Washington Square HTML version

Chapter 29
He came again, without managing the last parting; and again and again, without
finding that Mrs. Penniman had as yet done much to pave the path of retreat with
flowers. It was devilish awkward, as he said, and he felt a lively animosity for
Catherine's aunt, who, as he had now quite formed the habit of saying to himself,
had dragged him into the mess and was bound in common charity to get him out
of it. Mrs. Penniman, to tell the truth, had, in the seclusion of her own apartment--
and, I may add, amid the suggestiveness of Catherine's, which wore in those
days the appearance of that of a young lady laying out her trousseau--Mrs.
Penniman had measured her responsibilities, and taken fright at their magnitude.
The task of preparing Catherine and easing off Morris presented difficulties which
increased in the execution, and even led the impulsive Lavinia to ask herself
whether the modification of the young man's original project had been conceived
in a happy spirit. A brilliant future, a wider career, a conscience exempt from the
reproach of interference between a young lady and her natural rights--these
excellent things might be too troublesomely purchased. From Catherine herself
Mrs. Penniman received no assistance whatever; the poor girl was apparently
without suspicion of her danger. She looked at her lover with eyes of
undiminished trust, and though she had less confidence in her aunt than in a
young man with whom she had exchanged so many tender vows, she gave her
no handle for explaining or confessing. Mrs. Penniman, faltering and wavering,
declared Catherine was very stupid, put off the great scene, as she would have
called it, from day to day, and wandered about very uncomfortably, primed, to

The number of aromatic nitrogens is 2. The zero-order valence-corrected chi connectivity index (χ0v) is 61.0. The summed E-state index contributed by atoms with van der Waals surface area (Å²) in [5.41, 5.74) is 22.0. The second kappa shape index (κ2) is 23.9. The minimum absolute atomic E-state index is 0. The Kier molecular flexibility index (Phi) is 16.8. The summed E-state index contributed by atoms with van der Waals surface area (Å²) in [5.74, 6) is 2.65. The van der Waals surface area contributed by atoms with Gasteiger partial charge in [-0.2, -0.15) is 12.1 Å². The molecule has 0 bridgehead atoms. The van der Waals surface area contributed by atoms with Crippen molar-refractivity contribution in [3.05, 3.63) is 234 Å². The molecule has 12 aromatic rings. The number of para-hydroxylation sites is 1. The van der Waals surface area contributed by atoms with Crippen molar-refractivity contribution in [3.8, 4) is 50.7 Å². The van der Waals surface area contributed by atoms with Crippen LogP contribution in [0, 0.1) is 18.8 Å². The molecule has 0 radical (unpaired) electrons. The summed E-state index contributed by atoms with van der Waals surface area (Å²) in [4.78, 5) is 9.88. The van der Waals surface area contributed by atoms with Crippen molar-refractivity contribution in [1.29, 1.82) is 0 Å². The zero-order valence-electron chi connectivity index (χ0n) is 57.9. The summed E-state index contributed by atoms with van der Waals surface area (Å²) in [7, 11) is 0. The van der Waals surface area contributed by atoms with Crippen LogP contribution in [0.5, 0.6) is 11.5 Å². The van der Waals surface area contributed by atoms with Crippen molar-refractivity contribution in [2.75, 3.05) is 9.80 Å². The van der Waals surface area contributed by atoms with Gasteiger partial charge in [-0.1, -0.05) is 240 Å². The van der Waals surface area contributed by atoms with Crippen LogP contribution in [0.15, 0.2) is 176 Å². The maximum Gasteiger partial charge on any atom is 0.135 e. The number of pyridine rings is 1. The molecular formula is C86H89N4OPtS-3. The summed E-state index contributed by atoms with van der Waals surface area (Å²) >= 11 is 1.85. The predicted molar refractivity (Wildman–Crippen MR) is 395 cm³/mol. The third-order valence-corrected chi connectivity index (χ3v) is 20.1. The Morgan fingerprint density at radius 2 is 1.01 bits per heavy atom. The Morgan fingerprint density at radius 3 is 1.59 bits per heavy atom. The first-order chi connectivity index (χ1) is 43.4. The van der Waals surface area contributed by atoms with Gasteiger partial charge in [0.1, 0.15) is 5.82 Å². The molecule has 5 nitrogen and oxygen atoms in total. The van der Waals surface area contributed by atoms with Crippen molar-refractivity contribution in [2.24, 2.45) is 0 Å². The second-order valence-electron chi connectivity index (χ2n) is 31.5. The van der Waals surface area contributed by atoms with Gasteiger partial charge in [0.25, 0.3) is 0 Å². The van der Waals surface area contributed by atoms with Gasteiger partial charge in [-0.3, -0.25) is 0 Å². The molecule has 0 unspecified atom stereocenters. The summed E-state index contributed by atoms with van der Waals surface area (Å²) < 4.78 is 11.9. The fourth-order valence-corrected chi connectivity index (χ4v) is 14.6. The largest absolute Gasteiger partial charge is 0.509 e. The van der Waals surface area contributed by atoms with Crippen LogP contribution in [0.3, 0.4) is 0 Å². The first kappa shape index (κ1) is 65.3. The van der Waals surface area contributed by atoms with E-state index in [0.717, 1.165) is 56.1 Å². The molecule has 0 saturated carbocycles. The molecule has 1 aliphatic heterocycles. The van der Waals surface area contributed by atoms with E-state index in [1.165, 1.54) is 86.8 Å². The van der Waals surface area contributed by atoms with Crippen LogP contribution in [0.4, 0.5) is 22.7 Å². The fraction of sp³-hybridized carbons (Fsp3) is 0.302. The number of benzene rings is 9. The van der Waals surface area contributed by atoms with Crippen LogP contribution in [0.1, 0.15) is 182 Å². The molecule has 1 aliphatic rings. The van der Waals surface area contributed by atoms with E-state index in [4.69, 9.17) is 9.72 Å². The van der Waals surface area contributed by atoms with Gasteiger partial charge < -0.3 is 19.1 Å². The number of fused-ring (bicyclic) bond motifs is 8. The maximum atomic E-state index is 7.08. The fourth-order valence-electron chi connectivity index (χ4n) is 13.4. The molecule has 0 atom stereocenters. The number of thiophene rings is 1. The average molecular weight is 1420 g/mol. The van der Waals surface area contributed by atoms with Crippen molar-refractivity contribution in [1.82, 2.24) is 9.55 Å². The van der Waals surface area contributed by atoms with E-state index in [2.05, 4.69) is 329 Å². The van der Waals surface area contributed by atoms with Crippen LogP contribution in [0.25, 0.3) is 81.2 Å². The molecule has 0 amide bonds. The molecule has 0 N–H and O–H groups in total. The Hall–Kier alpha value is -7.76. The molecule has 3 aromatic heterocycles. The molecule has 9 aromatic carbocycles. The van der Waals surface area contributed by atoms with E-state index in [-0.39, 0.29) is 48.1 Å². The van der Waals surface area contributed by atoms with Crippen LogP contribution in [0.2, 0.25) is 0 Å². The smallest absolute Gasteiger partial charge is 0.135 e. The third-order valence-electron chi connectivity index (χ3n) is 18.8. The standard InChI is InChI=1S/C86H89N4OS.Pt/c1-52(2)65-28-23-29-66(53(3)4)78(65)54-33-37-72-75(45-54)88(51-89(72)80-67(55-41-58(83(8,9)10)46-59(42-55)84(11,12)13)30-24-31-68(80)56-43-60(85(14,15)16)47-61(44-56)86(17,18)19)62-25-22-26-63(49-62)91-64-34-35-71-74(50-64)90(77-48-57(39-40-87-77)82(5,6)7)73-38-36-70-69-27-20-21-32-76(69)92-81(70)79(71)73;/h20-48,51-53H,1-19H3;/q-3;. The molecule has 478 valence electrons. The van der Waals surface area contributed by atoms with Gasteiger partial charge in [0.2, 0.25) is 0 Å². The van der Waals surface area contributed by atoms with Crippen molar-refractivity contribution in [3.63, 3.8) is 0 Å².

repletion, with her apology, but unable to bring it to the light. Morris's own scenes
were very small ones just now; but even these were beyond his strength. He
made his visits as brief as possible, and while he sat with his mistress, found
terribly little to talk about. She was waiting for him, in vulgar parlance, to name
the day; and so long as he was unprepared to be explicit on this point it seemed
a mockery to pretend to talk about matters more abstract. She had no airs and
no arts; she never attempted to disguise her expectancy. She was waiting on his
good pleasure, and would wait modestly and patiently; his hanging back at this
supreme time might appear strange, but of course he must have a good reason
for it. Catherine would have made a wife of the gentle old-fashioned pattern- -
regarding reasons as favours and windfalls, but no more expecting one every
day than she would have expected a bouquet of camellias. During the period of
her engagement, however, a young lady even of the most slender pretensions
counts upon more bouquets than at other times; and there was a want of
perfume in the air at this moment which at last excited the girl's alarm.
"Are you sick?" she asked of Morris. "You seem so restless, and you look pale."
"I am not at all well," said Morris; and it occurred to him that, if he could only
make her pity him enough, he might get off.
"I am afraid you are overworked; you oughtn't to work so much."
"I must do that." And then he added, with a sort of calculated brutality, "I don't
want to owe you everything!"